• 80 Quality Planning  Quality policy  Formal definition of quality to the organization and project  Conformance to requirements: project produces what it said it would produce  Fitness for use: product or service satisfies real needs  Prevention over inspection  Management responsible for providing resources necessary to succeed  Plan-do-check-act … plan for variances, measure them, and do something about them
    • 81 Quality Planning  How to develop quality policy  Product definition: expectation of what the project will produce  Standards & regulations: industry standards  Cost/benefit: how much are you willing to spend for a desired level of quality  Benchmarking: comparison of quality practices  Experiments: statistical sampling  Cause & effect diagramming: map out interactions that drive defects
    • 82 Quality Planning  Quality management plan:  A system designed to manage project quality  “the organisational structure, responsibilities, procedures, processes, and resources needed to implement quality management” ISO 9000
    • 83 Breakout 6: Quality Statement  Develop a quality statement for your project  What overarching quality principles do want to apply?  Do you have a plan for testing?  How much quality do you want?  Are there any quality tradeoffs?
    • Resources  Make the most effective use of the people involved with the project  Major processes:  Organizational Planning: roles, responsibilities, reporting relationships  Staff Acquisition: getting the human resources needed  Team Development: developing individual and group competencies to enhance project performance
    • 85 Human Resources  Nothing unusual about project management human resources  Use standard HR practices management practices  Organizational planning  Staff management plan: when and how resources will enter and leave project  Organizational Breakdown Structure (OBS): which organizational units are assigned which work packages – mapping people to the WBS  Responsibility assignment matrix: specific roles by project phase  Collocation is the #1 team building best practice for projects
    • 86 Staff Enhancement  Continuous intellectual  Separating the management of work from the capital growth is the only management of people focuses attention on sustainable competitive staffing issues advantage  Exceptional educational Functional Functional Functional opportunities (training, Partner Partner Partner certification)  Assigning work becomes a balance between the needs Project Project Project Project Organization of the staff and the needs Manager Manager Manager of the organization  Continuous feedback based on immediate Resource Pool of project staff and SME’s assignment completion Manager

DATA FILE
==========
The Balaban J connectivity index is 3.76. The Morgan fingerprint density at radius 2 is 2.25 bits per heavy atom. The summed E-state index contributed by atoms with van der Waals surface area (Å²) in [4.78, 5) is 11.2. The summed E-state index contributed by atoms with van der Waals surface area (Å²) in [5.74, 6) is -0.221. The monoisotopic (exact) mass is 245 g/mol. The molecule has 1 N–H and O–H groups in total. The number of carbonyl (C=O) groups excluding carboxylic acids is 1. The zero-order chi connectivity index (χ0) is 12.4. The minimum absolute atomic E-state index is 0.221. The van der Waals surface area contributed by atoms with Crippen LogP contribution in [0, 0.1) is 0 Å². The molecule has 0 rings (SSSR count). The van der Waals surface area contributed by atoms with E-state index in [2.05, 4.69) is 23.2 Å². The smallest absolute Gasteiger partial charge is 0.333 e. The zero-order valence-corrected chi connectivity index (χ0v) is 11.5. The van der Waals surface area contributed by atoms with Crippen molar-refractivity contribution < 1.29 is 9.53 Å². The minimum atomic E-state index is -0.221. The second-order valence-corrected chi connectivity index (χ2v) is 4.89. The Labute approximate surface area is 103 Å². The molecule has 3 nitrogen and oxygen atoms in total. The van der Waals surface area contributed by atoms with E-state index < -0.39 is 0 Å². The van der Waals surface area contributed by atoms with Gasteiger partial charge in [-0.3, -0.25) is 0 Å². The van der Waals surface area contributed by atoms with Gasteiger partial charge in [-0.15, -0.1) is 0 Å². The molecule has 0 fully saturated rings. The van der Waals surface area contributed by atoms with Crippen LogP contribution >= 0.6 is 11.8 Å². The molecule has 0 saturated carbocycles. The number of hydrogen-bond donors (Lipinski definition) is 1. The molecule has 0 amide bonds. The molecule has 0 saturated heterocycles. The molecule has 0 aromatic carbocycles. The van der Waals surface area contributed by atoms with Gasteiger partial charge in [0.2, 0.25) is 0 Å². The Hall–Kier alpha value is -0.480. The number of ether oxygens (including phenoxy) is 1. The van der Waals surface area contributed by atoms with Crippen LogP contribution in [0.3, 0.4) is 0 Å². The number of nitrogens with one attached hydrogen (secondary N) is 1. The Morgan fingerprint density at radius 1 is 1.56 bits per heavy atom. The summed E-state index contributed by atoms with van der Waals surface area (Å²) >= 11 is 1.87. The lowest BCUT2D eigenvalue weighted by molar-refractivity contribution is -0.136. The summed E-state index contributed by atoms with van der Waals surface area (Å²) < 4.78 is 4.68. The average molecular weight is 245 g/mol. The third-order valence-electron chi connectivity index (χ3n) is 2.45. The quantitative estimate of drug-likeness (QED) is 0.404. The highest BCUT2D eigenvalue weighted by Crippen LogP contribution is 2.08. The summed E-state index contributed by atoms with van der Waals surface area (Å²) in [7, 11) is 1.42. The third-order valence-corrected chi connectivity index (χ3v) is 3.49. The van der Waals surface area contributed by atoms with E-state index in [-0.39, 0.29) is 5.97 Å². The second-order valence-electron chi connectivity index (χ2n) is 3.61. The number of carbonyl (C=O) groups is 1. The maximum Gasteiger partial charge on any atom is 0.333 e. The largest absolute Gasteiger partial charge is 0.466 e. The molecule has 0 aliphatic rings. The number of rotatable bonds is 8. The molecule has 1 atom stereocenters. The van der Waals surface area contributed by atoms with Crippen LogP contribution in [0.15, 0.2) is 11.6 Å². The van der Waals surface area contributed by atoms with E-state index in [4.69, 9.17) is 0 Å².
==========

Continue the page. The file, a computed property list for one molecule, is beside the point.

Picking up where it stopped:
• Communications  Generation, collection, dissemination, and storage of project information  Links people, ideas, and information  Major processes:  Communications Planning: who needs what, when, and how  Information Distribution: making needed information available  Performance Reporting: status, progress, and forecasting  Administrative Closure: information to formalize completion
    • 88 Communications Strategy  Who needs what information, when will they need it, how will it be given to them, and by whom  Review stakeholder’s information needs and develop a plan to satisfy those needs  Communications plan  Procedures for collecting, filing, and disseminating project information  Distribution structure to whom what info will flow (e.g. who gets status reports)  Description of the information to be distributed: format, context, level of detail, and conventions  Timetable for each type of communication  Methods of access for “pull” information  Plan for updating the communications plan
    • 89 Project Status Reporting  Weekly status of project formally documented  Written report  Simple focus on progress, issues, and next steps  Encourage realistic reporting  Bullet list for quick scanning  Results  Awareness creates greater confidence in project  No surprises  No secrets  No silver bullets  Meeting minutes are not status reports
    • 90 Weekly Management Review  Project manager reviews accomplishments, issues, and plans  Forum for:  Discussing issues  Creates shared awareness of status of all project activity  Opportunity to question anything  Debate on approach to any project activities  Identify issues requiring escalation to steering committee  Policy  Funding  Diplomatic support